Possible Chemical Composition And Interior Structure Models Of Venus Inferred From Numerical Modelling

1,2Oliver Shah,1Ravit Helled,2Yann Alibert,2,3Klaus Mezger
The Astrophysical Journal 926, 2 Open Access Link to Article [DOI 10.3847/1538-4357/ac410d]
1Center for Theoretical Astrophysics and Cosmology, University of Zurich, Switzerland
2Center for Space and Habitability, University of Bern, Switzerland
3Institut für Geologie, University of Bern, Switzerland

Venus’ mass and radius are similar to those of Earth. However, dissimilarities in atmospheric properties, geophysical activity, and magnetic field generation could hint toward significant differences in the chemical composition and interior evolution of the two planets. Although various explanations for the differences between Venus and Earth have been proposed, the currently available data are insufficient to discriminate among the different solutions. Here we investigate the possible range of models for Venus’ structure. We assume that core segregation happened as a single-stage event. The mantle composition is inferred from the core composition using a prescription for metal-silicate partitioning. We consider three different cases for the composition of Venus defined via the bulk Si and Mg content, and the core’s S content. Permissible ranges for the core size, mantle, and core composition as well as the normalized moment of inertia (MoI) are presented for these compositions. A solid inner core could exist for all compositions. We estimate that Venus’ MoI is 0.317–0.351 and its core size 2930–4350 km for all assumed compositions. Higher MoI values correspond to more oxidizing conditions during core segregation. A determination of the abundance of FeO in Venus’ mantle by future missions could further constrain its composition and internal structure. This can reveal important information on Venus’ formation and evolution, and, possibly, the reasons for the differences between Venus and our home planet.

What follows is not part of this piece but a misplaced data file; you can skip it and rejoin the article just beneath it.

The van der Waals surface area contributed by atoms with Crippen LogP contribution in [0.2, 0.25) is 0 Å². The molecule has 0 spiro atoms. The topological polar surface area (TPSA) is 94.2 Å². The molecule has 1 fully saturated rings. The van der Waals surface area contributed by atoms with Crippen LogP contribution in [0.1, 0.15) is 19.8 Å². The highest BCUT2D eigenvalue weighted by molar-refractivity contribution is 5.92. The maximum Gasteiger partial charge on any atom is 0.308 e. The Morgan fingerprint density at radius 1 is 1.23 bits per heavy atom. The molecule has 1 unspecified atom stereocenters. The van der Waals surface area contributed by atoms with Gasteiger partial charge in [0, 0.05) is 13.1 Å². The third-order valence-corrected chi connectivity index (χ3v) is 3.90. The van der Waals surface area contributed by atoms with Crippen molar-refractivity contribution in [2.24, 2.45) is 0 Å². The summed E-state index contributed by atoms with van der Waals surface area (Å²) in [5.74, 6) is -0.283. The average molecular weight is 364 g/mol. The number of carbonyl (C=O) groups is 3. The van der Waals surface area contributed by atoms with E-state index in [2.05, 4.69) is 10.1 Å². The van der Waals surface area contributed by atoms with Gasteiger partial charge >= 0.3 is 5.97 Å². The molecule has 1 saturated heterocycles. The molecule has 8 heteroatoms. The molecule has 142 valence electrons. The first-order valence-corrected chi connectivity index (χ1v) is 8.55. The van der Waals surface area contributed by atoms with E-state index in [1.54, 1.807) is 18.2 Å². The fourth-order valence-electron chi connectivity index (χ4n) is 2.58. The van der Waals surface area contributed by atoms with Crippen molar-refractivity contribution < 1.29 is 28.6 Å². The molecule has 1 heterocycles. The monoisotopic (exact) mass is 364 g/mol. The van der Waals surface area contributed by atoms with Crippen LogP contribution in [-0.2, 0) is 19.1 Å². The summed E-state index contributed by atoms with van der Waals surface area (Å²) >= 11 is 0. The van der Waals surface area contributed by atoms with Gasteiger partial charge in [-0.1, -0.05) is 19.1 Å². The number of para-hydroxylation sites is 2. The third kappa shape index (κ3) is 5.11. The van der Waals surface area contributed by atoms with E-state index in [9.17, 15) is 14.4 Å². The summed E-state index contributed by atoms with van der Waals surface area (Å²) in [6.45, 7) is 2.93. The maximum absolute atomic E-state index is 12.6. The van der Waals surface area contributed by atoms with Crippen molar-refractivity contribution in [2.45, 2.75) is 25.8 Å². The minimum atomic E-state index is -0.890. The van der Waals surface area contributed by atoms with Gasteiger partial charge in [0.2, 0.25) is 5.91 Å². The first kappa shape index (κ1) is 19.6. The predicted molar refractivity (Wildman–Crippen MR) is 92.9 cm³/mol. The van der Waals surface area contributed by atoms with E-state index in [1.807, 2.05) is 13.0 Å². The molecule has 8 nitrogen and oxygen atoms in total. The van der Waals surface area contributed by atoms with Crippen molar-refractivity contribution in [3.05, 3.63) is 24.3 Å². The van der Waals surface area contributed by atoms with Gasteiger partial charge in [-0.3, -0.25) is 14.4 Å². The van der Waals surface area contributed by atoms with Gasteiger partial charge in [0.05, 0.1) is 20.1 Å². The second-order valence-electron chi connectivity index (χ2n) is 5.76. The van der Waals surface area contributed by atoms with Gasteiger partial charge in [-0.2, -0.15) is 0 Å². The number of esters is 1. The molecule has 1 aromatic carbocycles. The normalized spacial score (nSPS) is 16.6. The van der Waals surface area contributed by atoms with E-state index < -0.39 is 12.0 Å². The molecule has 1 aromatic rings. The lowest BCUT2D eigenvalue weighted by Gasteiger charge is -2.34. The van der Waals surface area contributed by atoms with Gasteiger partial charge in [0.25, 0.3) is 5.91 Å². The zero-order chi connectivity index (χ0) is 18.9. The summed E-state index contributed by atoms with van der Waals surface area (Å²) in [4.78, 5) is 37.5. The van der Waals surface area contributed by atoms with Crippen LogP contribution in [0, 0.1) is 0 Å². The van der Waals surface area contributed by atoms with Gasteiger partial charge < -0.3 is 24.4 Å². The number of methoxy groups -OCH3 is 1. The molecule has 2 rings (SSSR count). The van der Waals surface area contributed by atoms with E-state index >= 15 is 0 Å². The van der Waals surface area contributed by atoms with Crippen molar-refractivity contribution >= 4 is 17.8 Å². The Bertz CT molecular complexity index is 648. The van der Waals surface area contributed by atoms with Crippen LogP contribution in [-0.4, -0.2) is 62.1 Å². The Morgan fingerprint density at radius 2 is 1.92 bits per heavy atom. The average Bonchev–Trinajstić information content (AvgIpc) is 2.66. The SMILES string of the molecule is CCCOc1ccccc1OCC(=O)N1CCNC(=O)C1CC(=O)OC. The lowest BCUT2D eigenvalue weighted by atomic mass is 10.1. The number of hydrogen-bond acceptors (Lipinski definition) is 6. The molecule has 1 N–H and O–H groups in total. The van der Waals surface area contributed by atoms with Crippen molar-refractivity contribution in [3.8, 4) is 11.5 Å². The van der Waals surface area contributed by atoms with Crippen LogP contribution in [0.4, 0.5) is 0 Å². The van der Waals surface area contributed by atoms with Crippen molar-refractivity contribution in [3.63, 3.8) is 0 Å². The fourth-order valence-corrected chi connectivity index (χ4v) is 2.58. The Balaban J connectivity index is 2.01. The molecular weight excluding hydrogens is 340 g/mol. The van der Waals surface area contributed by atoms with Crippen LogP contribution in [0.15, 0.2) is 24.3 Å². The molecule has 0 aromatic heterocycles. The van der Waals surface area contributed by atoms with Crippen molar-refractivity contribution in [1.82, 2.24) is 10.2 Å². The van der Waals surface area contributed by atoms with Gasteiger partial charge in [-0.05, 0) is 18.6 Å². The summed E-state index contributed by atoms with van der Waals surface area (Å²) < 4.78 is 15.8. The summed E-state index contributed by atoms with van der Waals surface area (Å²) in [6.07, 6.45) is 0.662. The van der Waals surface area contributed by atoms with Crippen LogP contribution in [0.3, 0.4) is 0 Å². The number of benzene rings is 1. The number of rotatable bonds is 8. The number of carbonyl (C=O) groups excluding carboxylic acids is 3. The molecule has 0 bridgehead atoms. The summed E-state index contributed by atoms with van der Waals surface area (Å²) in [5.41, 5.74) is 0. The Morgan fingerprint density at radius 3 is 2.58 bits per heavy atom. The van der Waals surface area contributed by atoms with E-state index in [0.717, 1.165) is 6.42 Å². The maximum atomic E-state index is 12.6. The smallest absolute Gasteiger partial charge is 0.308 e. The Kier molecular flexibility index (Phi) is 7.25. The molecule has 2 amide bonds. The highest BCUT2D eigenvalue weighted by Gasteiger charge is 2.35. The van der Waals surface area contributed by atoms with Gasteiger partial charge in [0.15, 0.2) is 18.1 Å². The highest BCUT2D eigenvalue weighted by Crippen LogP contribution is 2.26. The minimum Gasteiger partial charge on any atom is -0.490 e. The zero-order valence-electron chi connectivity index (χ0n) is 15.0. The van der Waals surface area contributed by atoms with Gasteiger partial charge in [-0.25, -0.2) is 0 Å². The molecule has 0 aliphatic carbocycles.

Fill in your details below or click an icon to log in:

WordPress.com Logo

You are commenting using your WordPress.com account. Log Out /  Change )

Twitter picture

You are commenting using your Twitter account. Log Out /  Change )

Facebook photo

You are commenting using your Facebook account. Log Out /  Change )

Connecting to %s